Radiologically isolated syndrome (RIS) is defined by MRI findings meeting imaging criteria for multiple sclerosis in the brain and/or spinal cord in asymptomatic patients. Radiological progression usually occurs in approximately 66% of patients with RIS, while ~33% per 5-year-period will subsequently develop neurological symptoms 1,3.
The incidental detection of brain and/or spinal cord lesions compatible with multiple sclerosis (as defined by the dissemination in time component of the 2010 McDonald criteria) in MRI studies performed for other indications than demyelinating disorders is referred to as radiologically isolated syndrome (RIS). Development of neurological symptoms in patients with RIS is called conversion.
While the phenomenon of an asymptomatic, subclinical or clinically silent disease state of multiple sclerosis, incidentally discovered on autopsy and later imaging studies, has long been known, the extensive availability of MRI has led to a significant number of studies performed for indications other than inflammatory demyelinating disorders of the CNS, giving rise to this newly defined syndrome.
While the exact prevalence is unknown owing to its incidental nature, RIS is the most common type of asymptomatic multiple sclerosis 3. One large retrospective cohort study stated prevalence as low as 0.05% 4 or as high as 0.1-0.7% 7 depending on methodology and definitions. Prevalence might be higher in relatives to patients suffering from multiple sclerosis 6.
Treatment and prognosis
As stated above, radiological progression has been shown to occur in ~66% of patients with RIS. While the conversion rate roughly equates to 33% per 5-year-period, a significant number of patients will not subsequently develop multiple sclerosis.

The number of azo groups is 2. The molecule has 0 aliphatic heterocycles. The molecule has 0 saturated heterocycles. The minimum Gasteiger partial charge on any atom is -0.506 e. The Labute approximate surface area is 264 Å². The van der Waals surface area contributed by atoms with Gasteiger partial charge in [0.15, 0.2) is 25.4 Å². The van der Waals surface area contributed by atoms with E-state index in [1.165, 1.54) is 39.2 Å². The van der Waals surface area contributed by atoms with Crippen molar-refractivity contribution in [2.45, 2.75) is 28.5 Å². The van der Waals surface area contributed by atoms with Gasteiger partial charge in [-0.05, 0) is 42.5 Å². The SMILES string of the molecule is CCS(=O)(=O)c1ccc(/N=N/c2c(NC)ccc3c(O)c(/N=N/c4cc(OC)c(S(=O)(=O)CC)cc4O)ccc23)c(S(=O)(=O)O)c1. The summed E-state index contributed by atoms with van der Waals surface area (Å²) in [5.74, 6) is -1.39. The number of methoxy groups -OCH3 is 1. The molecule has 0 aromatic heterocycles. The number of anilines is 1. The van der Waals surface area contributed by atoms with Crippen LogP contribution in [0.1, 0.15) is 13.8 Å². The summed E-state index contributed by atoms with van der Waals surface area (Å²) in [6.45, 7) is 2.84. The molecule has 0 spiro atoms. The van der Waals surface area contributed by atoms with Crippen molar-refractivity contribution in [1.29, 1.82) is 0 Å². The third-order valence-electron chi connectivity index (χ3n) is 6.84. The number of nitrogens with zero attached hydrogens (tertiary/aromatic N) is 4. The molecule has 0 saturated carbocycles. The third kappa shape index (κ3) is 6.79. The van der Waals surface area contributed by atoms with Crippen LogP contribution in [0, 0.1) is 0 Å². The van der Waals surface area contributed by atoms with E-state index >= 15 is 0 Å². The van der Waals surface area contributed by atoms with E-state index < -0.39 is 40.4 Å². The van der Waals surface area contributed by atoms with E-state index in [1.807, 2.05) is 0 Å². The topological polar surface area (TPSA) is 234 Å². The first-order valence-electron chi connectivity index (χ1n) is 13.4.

Due to the absence of clear risk factors defining clinical conversion and lack of current evidence usually, no treatment is initiated.
- 1. Granberg T, Martola J, Kristoffersen-Wiberg M et-al. Radiologically isolated syndrome-incidental magnetic resonance imaging findings suggestive of multiple sclerosis, a systematic review. Mult. Scler. 2013;19 (3): 271-80. doi:10.1177/1352458512451943 - Pubmed citation
- 2. Polman CH, Reingold SC, Banwell B et-al. Diagnostic criteria for multiple sclerosis: 2010 revisions to the McDonald criteria. Ann. Neurol. 2011;69 (2): 292-302. doi:10.1002/ana.22366 - Free text at pubmed - Pubmed citation
- 3. Siva A. Asymptomatic MS. Clin Neurol Neurosurg. 2013;115 Suppl 1: S1-5. doi:10.1016/j.clineuro.2013.09.012 - Pubmed citation
- 4. Granberg T, Martola J, Aspelin P et-al. Radiologically isolated syndrome: an uncommon finding at a university clinic in a high-prevalence region for multiple sclerosis. BMJ Open. 2013;3 (11): e003531. doi:10.1136/bmjopen-2013-003531 - Free text at pubmed - Pubmed citation
- 5. Okuda DT, Siva A, Kantarci O et-al. Radiologically isolated syndrome: 5-year risk for an initial clinical event. PLoS ONE. 2014;9 (3): e90509. doi:10.1371/journal.pone.0090509 - Free text at pubmed - Pubmed citation
- 6. Gabelic T, Ramasamy DP, Weinstock-Guttman B et-al. Prevalence of radiologically isolated syndrome and white matter signal abnormalities in healthy relatives of patients with multiple sclerosis. AJNR Am J Neuroradiol. 2014;35 (1): 106-12. doi:10.3174/ajnr.A3653 - Pubmed citation
- 7. Yamout B, Al Khawajah M. Radiologically isolated syndrome and multiple sclerosis. (2017) Multiple sclerosis and related disorders. 17: 234-237. doi:10.1016/j.msard.2017.08.016 - Pubmed
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